On top of all the weather and forest battles, I have to mention a little about the animals. We all know about the bears in this part of the country and how easily they can harm you, but I never knew that the birds could go around and around with you as well. As I settle in to take a nap one afternoon, I heard the chickens going crazy outside. I looked out of the window and saw a huge Falcon on the doorstep of the chicken coop. It then disappeared into the coop. I quickly threw on my boots and ran out to the coop. I looked in and I could see the falcon had a chicken locked in its talons. This was a huge bird, just a little bit smaller then an eagle. Now for whatever reason, at that moment, I thought, “Here is my chance to catch a falcon and make him my pet!”


I had some delusions of walking around with this huge bird of prey perched on my gloved arm. I would make a squawking sound commanding it to take off and fetch rabbits for me.

In a split second, I jumped into the coop and closed the door behind me. I thought “ha, now your trapped!”..but at that very moment, the falcon looked up at me with his black/red beady eyes and cocked his head to the side. It looked as though he was saying “oh, hell no! Now YOU’RE trapped!”. He released the chicken and flew right at my face. My switch deflecting, ninja reflexes kicked in and I was able to grab the two legs of this big bird inches from my face. There I was, gripping his huge talons as tight as possible, while he was continuously swatting me with its huge wings, pelting me in the face. All the while, I’m backing up, trying to get to the door. Then, I tripped on a couple of frantic chickens underneath my feet and I fell on the ground.

I thought, “awe, he’s got me now!” I didn’t know where this killer pterodactyl was at this time because I was crawling as fast as I could towards the door. That’s when I felt it jump on my back. It started pecking me on my neck and on the back of my head. I panicked and all I thought to do was, “Stop, drop, and roll.” So, I rolled all the way out the door. I’m not sure who flew out the door first, me our that evil bird, but as i jumped up to my feet, I was in amazement that the bird was swooping down still trying to get me!

As I was running, I realized he was out for blood and wasn’t about to retreat. I reached the porch and grabbed the first thing I saw to help detour this crazy creature from clawing more of my bald head. There leaning on the porch was my machete. I grabbed it and sporadically swung it as I spun around not even knowing if the bird was diving back down on me. As I was spinning around everything was in slow motion. I saw this enormous bird about a foot from me suspended in air with his talons out in front of him and wings all the way stretched out behind his body. He was going in for the kill!!! My blade must have made contact with this large bird deflecting him to the ground because he made a loud squall and fell right to the ground . He regained his composure and flew away in an instant.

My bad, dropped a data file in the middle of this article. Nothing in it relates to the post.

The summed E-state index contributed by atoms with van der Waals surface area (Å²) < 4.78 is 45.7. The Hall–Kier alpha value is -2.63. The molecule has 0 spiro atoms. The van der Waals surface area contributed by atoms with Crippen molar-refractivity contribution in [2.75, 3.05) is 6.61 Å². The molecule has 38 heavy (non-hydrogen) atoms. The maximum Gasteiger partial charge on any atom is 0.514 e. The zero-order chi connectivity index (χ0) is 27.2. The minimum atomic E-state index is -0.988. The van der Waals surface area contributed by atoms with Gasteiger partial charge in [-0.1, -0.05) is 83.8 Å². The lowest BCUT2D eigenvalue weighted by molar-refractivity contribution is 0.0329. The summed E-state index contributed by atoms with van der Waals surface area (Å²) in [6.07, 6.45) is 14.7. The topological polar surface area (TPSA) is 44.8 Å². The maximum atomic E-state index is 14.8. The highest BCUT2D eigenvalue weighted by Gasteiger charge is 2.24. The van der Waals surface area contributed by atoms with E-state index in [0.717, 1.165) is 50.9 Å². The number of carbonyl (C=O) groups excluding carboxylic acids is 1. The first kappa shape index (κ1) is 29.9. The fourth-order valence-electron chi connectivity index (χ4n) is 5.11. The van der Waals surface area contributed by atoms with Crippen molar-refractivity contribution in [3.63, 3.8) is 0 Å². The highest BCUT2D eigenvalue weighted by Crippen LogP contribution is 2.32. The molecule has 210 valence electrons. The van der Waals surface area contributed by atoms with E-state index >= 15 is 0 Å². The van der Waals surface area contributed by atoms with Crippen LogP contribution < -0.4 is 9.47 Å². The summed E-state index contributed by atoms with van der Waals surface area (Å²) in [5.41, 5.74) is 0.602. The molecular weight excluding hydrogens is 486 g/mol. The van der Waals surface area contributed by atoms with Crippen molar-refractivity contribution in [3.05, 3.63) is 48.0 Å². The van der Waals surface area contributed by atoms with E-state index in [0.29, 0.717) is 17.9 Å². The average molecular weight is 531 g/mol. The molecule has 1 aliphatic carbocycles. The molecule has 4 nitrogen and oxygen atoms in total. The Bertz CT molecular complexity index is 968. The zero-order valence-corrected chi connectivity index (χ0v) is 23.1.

My heart was racing and I was all banged up. I didn’t recall hitting him with the machete because I didn’t feel much of an impact against the blade as I swung around. Plus, I had shut my eyes to protect them from getting clawed out. I didn’t see if I even hit him. That’s when I realized that maybe after losing the whole round against this bird, I still might have won the bout. I felt horrible but realized I lobbed off one of his feet!!


There on the ground was a large bird foot. I felt so bad and thought surely he flew off and would die. But I spotted him two more time since this run-in occurred. It was a couple of days later and he was perched up in a big Cottonwood tree on the property. Clearly standing on his one foot. I’m positive he’s waiting for his moment to dive down and peck my eyes out for taking his leg.

As I was walking back from the outhouse the other day, Jen thought it was cute to stick her head out the window, and start screaming..”Watchout!!!! The falcon is coming!!! As she was waving and pointing behind me. I panicked and took off as fast as I could, swatting the air above my head as I hauled ass. I ran right into a porch column as I was looking up and almost knocked myself out. I wasn’t the least bit amused and she has been warned that her day will come.

I think the bird is just hanging around looking for an easy meal of a chicken. But, from now on though when I step outside the door the first thing I do is scan the tree tops.

No matter how many blows mother nature throws at me, I’m determined not to give up and give it my best. I’m willing to go round after round with her. I wake up each morning anticipting a new adventure, and saying, “bring it on”…I have the eye of the tiger! And the foot of a bird….

Town Trippin’ …in an Instant

We have been stuck back here only about 5 weeks now and I’m already backpacking out to Bear Beach to uncover a canoe and head to civilization.


The walk to “Bear Beach” and the “Narrows”